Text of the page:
Progressive Hybrid Design Approach

Simple, but Deep:

There is not a "set in stone" roadmap for learning and applying hybrid design methods, but here is the general, high-level process:

  1. Define the Current Situation:

      • What was the original problem statement?

      • What has been the impact of not solving the problem for different stakeholders?

      • What were the requirements or goals for any solution?

      • Who wanted the problem solved?

      • Analyze past attempts to solve the problem.

  1. Understand more Deeply with Science-Based Causal Analysis*:

      • Identify the attributes and functions of all objects.

      • Identify relationships between objects.

      • Each layer of the analysis is driven by equations and/or reputable research, i.e., not through brainstorming.

      • Identify all potential factors, even those outside of the person's expertise.

      • Research and/or bring in outside expertise to understand details of all factors, e.g., psychology, sociology, other physical sciences, etc.

  1. Redefine Problem Statements:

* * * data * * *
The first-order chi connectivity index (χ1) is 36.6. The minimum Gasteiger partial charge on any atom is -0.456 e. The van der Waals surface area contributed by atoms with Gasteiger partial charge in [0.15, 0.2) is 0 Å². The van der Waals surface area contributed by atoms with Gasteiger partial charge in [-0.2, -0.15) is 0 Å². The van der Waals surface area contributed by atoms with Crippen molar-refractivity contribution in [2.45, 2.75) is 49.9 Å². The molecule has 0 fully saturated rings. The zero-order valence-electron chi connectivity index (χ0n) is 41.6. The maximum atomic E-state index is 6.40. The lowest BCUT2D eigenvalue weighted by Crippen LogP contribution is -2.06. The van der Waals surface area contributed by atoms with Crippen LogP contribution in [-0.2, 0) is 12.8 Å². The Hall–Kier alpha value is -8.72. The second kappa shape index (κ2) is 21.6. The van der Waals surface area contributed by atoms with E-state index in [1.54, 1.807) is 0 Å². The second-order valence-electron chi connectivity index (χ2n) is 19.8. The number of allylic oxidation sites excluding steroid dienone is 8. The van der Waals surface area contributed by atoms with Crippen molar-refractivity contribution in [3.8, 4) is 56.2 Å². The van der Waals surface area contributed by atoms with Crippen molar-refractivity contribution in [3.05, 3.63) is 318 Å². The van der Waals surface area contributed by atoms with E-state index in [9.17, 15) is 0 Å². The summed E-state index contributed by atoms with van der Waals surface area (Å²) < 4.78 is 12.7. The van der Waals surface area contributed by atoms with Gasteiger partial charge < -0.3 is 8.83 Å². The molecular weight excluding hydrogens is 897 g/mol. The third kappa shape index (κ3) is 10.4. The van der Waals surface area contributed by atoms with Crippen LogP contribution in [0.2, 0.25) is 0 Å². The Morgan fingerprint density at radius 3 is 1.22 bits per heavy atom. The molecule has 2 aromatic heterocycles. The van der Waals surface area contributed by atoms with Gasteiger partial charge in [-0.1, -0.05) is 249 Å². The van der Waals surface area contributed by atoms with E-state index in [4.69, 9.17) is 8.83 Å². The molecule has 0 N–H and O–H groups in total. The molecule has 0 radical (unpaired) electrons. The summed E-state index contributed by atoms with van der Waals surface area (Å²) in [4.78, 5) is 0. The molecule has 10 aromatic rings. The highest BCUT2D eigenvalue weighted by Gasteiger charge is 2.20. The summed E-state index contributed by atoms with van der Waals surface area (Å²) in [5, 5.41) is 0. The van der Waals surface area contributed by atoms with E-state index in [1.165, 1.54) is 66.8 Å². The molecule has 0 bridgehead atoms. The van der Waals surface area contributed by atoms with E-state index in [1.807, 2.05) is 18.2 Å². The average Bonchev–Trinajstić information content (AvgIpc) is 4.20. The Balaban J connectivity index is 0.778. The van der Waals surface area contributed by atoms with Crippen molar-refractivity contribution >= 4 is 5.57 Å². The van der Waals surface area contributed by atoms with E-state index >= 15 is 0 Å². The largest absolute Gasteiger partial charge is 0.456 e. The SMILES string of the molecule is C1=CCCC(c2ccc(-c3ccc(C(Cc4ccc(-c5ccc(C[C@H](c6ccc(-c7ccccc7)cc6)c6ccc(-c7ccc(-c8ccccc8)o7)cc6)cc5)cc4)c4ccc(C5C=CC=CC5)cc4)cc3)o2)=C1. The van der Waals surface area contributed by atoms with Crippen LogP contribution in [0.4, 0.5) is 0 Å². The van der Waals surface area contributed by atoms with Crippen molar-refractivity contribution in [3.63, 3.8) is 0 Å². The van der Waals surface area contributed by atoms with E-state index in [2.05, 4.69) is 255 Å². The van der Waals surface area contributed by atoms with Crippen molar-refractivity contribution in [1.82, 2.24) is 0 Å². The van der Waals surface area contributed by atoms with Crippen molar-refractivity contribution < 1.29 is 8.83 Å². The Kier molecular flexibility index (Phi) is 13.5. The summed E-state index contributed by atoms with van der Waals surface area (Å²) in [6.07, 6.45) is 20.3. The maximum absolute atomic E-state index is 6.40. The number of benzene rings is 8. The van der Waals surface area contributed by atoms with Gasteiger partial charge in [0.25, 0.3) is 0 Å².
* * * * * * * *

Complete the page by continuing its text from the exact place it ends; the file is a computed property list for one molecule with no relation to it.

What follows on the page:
• Using the "Science-Based Causal Analysis"*, we identify objects where "turning the knob" of an attribute to the opposite setting, regardless if there is a problem with it, which would eliminate all or part of the problem.

      • Identify "contradictions, i.e., where you want to have one attribute be capable of having two different states. For example, to have better fuel economy, I would like the engine to be very small. But then the engine may not have enough power for steep inclines or heavy loads. So, I would like to have the engine be small, and I would like it to be large.

      • As it becomes clear that there is not just one way to solve the problem, create a list of contradictions to be solved.

  1. Develop elegant solution concepts:

      • Criteria for "elegant" solutions:

          • Elegant solutions are simple, inexpensive, and free of compromises.

          • Note that compromises are considered to be trade-offs, or by definition, do not fully satisfy either of the desired attribute states. For example, deciding to buy a car with a medium-sized engine would not provide ALL of the desired fuel economy, nor would it provide all of the desired power. Another, fancy term for compromising is to "optimize", which again is just a trade-off.

      • For each of the contradictions, define a new problem statement.

      • For each new problem statement, review the categories of ways to separate the opposing properties (Separation Strategies from TRIZ**).

      • Create a list of potential solutions stemming from each separation strategy, for each problem statement.

*Science-Based Causal Analysis (aka Physics-Based Causal Analysis)

**TRIZ - Theory of Inventive Problem Solving